Things You'll Need
- Craft or utility knife
- 1/4-inch and 1/2-inch diameter twigs
- White glue
- Paint brush
- Paneling nails or other small tacks
- Tack hammer
- 6-inch by 12-inch piece of brown cardboard
- Hot melt glue gun, clear glue sticks
- 2 pieces each, 6-inch by 3-inch and 4-inch by 3-inch cardboard
- 2 pieces each, 6-inch by 6-inch and 4-inch by 6-inch cardboard
A mini tiki hut completes a beach or lakeside scene on a model railroad layout. They can also be used as table decorations for a beach-themed wedding or winter luau, or to create a Polynesian diorama for a history, introductory cultural anthropology or geography lesson. Tiki huts can have an open or closed design. Open-design tiki huts allow observers to see the interior. Mini tiki huts can be thatched with any pinnate--feather-shaped--leaf, dried grasses, straw or even thin willow twigs.
Cut straw into 6-inch and 12-inch lengths with a utility or craft knife. Keep them in separate piles.
Cut four 1/2-inch diameter twigs 8 inches long with a hacksaw. Cut four each, 4- and 6-inch pieces from 1/4-inch diameter twigs. The twigs will frame the hut.
Form a rectangle with two 6-inch and two 4-inch twigs. Use paneling nails or smaller tacks to secure the rectangle sides. Wrap each corner with raffia 1/2-inch in each direction. Repeat to form a second rectangle.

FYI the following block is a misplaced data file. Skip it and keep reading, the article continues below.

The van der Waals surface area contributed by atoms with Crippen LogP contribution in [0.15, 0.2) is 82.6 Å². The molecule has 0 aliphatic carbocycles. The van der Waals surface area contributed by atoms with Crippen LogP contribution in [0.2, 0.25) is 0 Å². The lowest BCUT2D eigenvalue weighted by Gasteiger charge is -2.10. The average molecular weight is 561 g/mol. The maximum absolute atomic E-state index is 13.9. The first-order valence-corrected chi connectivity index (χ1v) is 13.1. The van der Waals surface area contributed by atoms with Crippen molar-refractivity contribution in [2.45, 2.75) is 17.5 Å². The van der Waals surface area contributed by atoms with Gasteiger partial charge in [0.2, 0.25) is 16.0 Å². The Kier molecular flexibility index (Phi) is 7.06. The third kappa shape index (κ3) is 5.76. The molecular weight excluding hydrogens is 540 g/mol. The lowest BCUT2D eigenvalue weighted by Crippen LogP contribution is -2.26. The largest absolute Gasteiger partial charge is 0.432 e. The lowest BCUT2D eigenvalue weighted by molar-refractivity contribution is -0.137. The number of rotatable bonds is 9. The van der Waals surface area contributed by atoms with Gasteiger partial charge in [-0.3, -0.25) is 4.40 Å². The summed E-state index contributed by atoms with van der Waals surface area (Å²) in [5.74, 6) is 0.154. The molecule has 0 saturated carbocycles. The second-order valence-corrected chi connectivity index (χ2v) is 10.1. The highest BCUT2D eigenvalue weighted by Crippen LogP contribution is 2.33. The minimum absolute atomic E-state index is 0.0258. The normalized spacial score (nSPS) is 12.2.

Attach the 8-inch twigs to one of the rectangles, 1/2-inch from the bottom, using small tacks. Wrap each corner joint with raffia and apply a coating of white glue thinned with water. Allow to dry. Repeat for the second rectangle, 4 1/2 inches from the bottom of the mini tiki hut.
Measure the brown cardboard. Find the center points along the 12-inch sides. Mark a line from the right side to the left, along the center points.
Score the cardboard along the line created in the previous step. Fold the cardboard along the scored line to make a roof support for the tiki hut. Use a hot melt glue gun and clear glue sticks to attach the roof support to the twig frame of the hut.
Apply with a paint brush the white glue thinned with water to the roof support. Lay bundles of cut straw, thatch-style, on the roof support while the glue is tacky. Allow it to dry overnight.
Cut two 6-inch by 3-inch pieces of cardboard and two 4-inch by 3-inch pieces to make sides for the tiki hut base, if you want an open design. Use 6-inch by 6-inch and 4-inch by 6-inch pieces for closed walls.
Attach the sides to the twig frame using a hot melt glue gun and clear glue sticks. Allow hot melt glue to cool before proceeding.
Apply thinned white glue to each side. Cut additional straw to thatch the sides of the tiki hut base once the glue is tacky.
Thatched roofs are made from many materials.
- Thatched roofs are made from many materials.
Jane Smith has provided educational support, served people with multiple challenges, managed up to nine employees and 86 independent contractors at a time, rescued animals, designed and repaired household items and completed a three-year metalworking apprenticeship. Smith's book, "Giving Him the Blues," was published in 2008. Smith received a Bachelor of Science in education from Kent State University in 1995.